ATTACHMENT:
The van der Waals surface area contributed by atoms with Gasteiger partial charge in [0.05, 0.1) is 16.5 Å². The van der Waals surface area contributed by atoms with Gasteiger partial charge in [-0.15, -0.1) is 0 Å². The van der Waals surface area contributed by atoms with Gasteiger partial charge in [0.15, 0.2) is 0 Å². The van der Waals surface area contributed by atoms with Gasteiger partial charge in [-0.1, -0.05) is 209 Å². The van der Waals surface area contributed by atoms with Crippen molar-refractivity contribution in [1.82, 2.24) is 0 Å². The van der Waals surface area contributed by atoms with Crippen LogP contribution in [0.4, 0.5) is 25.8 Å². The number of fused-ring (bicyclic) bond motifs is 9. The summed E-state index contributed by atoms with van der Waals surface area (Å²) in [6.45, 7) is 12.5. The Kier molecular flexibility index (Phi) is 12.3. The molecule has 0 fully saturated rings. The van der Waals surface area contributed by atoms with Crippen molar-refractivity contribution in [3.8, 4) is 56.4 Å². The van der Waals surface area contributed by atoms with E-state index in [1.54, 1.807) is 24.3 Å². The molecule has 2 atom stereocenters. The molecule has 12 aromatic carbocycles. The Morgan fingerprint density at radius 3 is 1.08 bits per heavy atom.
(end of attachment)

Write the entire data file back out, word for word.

The van der Waals surface area contributed by atoms with Gasteiger partial charge in [0.05, 0.1) is 16.5 Å². The van der Waals surface area contributed by atoms with Gasteiger partial charge in [-0.15, -0.1) is 0 Å². The van der Waals surface area contributed by atoms with Gasteiger partial charge in [0.15, 0.2) is 0 Å². The van der Waals surface area contributed by atoms with Gasteiger partial charge in [-0.1, -0.05) is 209 Å². The van der Waals surface area contributed by atoms with Crippen molar-refractivity contribution in [1.82, 2.24) is 0 Å². The van der Waals surface area contributed by atoms with Crippen LogP contribution in [0.4, 0.5) is 25.8 Å². The number of fused-ring (bicyclic) bond motifs is 9. The summed E-state index contributed by atoms with van der Waals surface area (Å²) in [6.45, 7) is 12.5. The Kier molecular flexibility index (Phi) is 12.3. The molecule has 0 fully saturated rings. The van der Waals surface area contributed by atoms with Crippen molar-refractivity contribution in [3.8, 4) is 56.4 Å². The van der Waals surface area contributed by atoms with E-state index in [1.54, 1.807) is 24.3 Å². The molecule has 2 atom stereocenters. The molecule has 12 aromatic carbocycles. The Morgan fingerprint density at radius 3 is 1.08 bits per heavy atom.